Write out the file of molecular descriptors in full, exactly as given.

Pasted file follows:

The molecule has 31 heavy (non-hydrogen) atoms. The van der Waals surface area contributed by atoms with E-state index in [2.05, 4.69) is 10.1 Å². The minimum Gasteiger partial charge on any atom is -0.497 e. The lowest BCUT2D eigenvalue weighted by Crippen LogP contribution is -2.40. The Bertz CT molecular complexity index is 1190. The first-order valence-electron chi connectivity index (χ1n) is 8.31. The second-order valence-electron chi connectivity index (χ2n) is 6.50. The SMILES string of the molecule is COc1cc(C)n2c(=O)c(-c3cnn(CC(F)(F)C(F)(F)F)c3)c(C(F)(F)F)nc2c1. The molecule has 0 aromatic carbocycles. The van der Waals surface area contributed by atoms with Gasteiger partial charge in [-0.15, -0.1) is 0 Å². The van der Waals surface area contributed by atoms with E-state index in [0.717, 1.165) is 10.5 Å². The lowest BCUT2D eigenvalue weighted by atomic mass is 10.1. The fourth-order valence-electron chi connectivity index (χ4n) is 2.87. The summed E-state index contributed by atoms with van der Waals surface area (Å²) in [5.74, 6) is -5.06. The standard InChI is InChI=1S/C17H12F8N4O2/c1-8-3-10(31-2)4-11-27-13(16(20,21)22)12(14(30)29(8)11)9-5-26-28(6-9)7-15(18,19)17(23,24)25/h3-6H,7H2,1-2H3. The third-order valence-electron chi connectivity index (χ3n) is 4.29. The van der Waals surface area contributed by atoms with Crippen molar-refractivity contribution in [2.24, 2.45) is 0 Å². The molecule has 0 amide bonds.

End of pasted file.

The molecule has 31 heavy (non-hydrogen) atoms. The van der Waals surface area contributed by atoms with E-state index in [2.05, 4.69) is 10.1 Å². The minimum Gasteiger partial charge on any atom is -0.497 e. The lowest BCUT2D eigenvalue weighted by Crippen LogP contribution is -2.40. The Bertz CT molecular complexity index is 1190. The first-order valence-electron chi connectivity index (χ1n) is 8.31. The second-order valence-electron chi connectivity index (χ2n) is 6.50. The SMILES string of the molecule is COc1cc(C)n2c(=O)c(-c3cnn(CC(F)(F)C(F)(F)F)c3)c(C(F)(F)F)nc2c1. The molecule has 0 aromatic carbocycles. The van der Waals surface area contributed by atoms with Gasteiger partial charge in [-0.15, -0.1) is 0 Å². The van der Waals surface area contributed by atoms with E-state index in [0.717, 1.165) is 10.5 Å². The lowest BCUT2D eigenvalue weighted by atomic mass is 10.1. The fourth-order valence-electron chi connectivity index (χ4n) is 2.87. The summed E-state index contributed by atoms with van der Waals surface area (Å²) in [5.74, 6) is -5.06. The standard InChI is InChI=1S/C17H12F8N4O2/c1-8-3-10(31-2)4-11-27-13(16(20,21)22)12(14(30)29(8)11)9-5-26-28(6-9)7-15(18,19)17(23,24)25/h3-6H,7H2,1-2H3. The third-order valence-electron chi connectivity index (χ3n) is 4.29. The van der Waals surface area contributed by atoms with Crippen molar-refractivity contribution in [2.24, 2.45) is 0 Å². The molecule has 0 amide bonds.